Feeling angry? Frustrated? Anxious? Low?
Having a bleeding disorder places extra demands on people and families, and sometimes it helps to talk to someone outside of your usual circle of family and friends.
Does any of this sound familiar?
- Struggling to cope with feeling different from others at home, at work, or school, and what to say to other people about your bleeding disorder.
- Frustrated that pain, injury or hospital appointment are getting in the way of living life – including work, school or sports.
- Knocked sideways by big life changes – starting a new school, moving to a new area, leaving home, having a baby, changes in the workplace, illness, divorce or bereavement – including the distress, grief and anger of losing a family member through acquired infection.
- Overwhelmed by the challenges of parenting children with a bleeding disorder, how to talk about it and promote independence while protecting them from bumps and bleeds, or deal with the challenges of raising children with extra needs.
- Trying to come to terms with and manage pain, or finding it hard to stay calm and make decisions about surgery without a ‘crystal ball’ to give certainty on potential risks and benefits.
- Irritated by other people ‘not getting it’, and the lack of understanding or awareness about how your condition is affecting you or your family.
You are not alone, everyone goes through times of stress and pressure and we all deal with this differently. However, if you’re feeling the strain, ask your haemophilia centre if they can refer you for support locally. Everyone needs someone who will listen and give them extra support throughout different times in their life.
Centres are increasingly taking steps to help people with a bleeding disorder to look after our minds, as well as our bodies, because we know that doing so is likely to improve health and wellbeing for the long-term. Many now have their own ‘in-house’ psychologists who work alongside the haemophilia doctors, nurses and physiotherapists, offering various support and ‘talking therapies’ which help children, adults, individuals and families to cope at difficult times.
There are also lots of ways you can help yourself to feel better, using simple techniques like relaxation and mindfulness to slow your body and mind down whenever you feel pressured. Here are just a few of the places you can go to find out more:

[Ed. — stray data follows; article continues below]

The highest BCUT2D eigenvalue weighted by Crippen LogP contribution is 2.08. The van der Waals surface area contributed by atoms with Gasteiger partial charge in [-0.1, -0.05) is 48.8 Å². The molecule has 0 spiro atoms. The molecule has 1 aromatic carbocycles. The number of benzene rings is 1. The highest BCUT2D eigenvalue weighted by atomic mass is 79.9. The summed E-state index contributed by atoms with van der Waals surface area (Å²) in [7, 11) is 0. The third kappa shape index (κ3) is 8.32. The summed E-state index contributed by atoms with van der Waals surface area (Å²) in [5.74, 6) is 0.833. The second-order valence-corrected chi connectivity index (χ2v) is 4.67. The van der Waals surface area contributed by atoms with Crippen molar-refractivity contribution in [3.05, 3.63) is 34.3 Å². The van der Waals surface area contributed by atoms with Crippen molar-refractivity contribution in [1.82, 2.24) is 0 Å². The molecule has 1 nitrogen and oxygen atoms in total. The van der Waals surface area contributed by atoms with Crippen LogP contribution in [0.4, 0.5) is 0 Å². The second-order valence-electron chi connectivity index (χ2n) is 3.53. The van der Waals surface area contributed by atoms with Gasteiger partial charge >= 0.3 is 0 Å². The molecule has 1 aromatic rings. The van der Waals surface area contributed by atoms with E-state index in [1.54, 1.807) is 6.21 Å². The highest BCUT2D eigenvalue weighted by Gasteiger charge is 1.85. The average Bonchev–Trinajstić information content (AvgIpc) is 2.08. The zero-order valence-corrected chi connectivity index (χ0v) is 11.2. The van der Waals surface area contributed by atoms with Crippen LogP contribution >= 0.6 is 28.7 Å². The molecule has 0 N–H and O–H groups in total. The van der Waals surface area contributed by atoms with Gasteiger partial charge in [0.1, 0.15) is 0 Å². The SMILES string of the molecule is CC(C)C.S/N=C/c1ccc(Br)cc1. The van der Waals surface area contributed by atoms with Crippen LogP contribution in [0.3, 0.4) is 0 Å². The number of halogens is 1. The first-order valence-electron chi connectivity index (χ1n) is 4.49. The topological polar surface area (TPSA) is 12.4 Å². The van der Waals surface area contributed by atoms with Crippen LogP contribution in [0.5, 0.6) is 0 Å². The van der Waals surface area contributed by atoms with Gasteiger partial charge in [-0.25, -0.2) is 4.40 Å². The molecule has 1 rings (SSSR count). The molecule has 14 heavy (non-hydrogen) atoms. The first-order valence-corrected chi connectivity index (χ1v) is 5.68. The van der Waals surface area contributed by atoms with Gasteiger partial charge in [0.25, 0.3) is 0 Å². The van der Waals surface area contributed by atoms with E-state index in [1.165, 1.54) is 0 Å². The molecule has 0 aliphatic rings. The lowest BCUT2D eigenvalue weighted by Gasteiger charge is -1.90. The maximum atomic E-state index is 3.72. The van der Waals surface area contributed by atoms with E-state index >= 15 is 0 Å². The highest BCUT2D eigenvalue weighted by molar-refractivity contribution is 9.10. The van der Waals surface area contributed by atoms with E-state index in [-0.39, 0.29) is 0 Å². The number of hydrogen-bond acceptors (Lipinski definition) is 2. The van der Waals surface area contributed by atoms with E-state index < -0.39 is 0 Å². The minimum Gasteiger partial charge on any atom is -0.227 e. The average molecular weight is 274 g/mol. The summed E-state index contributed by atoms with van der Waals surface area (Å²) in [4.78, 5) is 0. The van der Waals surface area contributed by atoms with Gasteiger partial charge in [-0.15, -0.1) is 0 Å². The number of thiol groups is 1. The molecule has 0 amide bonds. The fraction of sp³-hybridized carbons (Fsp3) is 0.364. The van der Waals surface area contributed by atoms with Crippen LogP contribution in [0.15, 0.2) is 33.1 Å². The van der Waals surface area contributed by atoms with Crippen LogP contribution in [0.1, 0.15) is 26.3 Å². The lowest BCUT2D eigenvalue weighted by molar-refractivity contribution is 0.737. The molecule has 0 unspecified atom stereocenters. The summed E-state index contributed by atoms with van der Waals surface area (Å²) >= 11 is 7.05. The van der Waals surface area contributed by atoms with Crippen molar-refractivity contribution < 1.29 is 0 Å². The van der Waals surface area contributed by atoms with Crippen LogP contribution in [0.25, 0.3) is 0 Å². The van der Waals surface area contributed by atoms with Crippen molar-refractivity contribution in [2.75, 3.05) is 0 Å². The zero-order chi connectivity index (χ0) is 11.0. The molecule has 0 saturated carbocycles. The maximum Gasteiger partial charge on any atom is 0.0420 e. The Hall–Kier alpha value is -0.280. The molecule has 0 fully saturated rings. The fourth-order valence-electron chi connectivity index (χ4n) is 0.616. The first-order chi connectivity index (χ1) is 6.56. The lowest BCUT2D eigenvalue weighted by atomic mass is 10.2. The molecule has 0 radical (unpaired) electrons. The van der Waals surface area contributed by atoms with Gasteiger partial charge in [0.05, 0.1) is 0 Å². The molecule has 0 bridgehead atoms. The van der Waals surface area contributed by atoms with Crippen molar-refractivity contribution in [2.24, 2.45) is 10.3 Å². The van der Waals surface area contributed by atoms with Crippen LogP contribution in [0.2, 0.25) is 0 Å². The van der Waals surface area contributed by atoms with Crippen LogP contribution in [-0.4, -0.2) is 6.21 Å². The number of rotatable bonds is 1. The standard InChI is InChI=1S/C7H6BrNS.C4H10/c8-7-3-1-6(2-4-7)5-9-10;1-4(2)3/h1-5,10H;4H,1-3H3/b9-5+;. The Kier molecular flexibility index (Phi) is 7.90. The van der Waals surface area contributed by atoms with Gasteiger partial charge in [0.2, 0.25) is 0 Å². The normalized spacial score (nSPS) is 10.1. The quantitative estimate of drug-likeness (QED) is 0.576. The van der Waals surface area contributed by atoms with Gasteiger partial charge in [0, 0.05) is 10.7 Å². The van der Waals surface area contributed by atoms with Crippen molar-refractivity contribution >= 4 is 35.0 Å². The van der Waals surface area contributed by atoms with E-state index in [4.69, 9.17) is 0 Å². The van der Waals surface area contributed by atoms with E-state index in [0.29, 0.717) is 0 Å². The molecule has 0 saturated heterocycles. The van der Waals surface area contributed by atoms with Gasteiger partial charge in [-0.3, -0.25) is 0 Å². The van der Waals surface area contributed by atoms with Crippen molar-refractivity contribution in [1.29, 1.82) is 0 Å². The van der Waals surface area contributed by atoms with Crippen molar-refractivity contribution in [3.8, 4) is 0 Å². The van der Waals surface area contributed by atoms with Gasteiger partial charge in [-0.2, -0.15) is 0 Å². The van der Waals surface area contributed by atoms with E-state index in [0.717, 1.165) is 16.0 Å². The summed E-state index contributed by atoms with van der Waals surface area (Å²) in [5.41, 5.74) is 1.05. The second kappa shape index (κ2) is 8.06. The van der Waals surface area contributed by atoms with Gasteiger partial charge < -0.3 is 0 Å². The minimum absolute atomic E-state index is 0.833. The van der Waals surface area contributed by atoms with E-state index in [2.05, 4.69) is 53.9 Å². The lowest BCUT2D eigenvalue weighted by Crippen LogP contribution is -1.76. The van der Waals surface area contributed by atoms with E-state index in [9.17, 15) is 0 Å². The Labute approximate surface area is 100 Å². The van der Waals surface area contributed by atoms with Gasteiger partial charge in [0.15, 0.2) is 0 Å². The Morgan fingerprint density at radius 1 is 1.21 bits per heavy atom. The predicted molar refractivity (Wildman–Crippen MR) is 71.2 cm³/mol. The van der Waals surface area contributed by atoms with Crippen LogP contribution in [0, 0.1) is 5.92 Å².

Mindfulness for Health is a practical guide to relieving pain, reducing stress and restoring well-being.
Mind, the mental health charity’s website has a wealth of information and advice for everyone, including factsheets on
Recommended books for adults
- Overcoming anger and irritability, by William Davies (ISBN 1849011311)
- Overcoming anxiety, stress and panic: a five areas approach, by Chris Williams (ISBN 0340986557)
- Living with Bereavement, by Alex James (ISBN 0716021668)
- Overcoming depression and low mood: a five areas approach, by Chris Williams (ISBN 0340986050)
- Total Relaxation (paperback and CD) by John Harvey (ISBN 9781568362243).
Recommended books for children and families
- Finding a way through when someone has died, by P Mood and L Whittaker (ISBN 1853029203)
- Confident Children, by Gael Lindenfield (ISBN 722539568)
- Understanding 12-14 year olds, by M Waddell (ISBN 1843103672)
- How to talk so teens will listen and listen so teens will talk, by Elaine Mazlish (ISBN 0060741260)
- What to do when temper flares: A kids guide, by Dawn Huebner (one of a series aimed at ages 6-12 (ISBN 1591473144).
The Haemophilia Society would like to thank Dr Anna Brazier, Consultant Clinical Psychologist at Cardiff’s Arthur Bloom Centre for helping us to produce this information.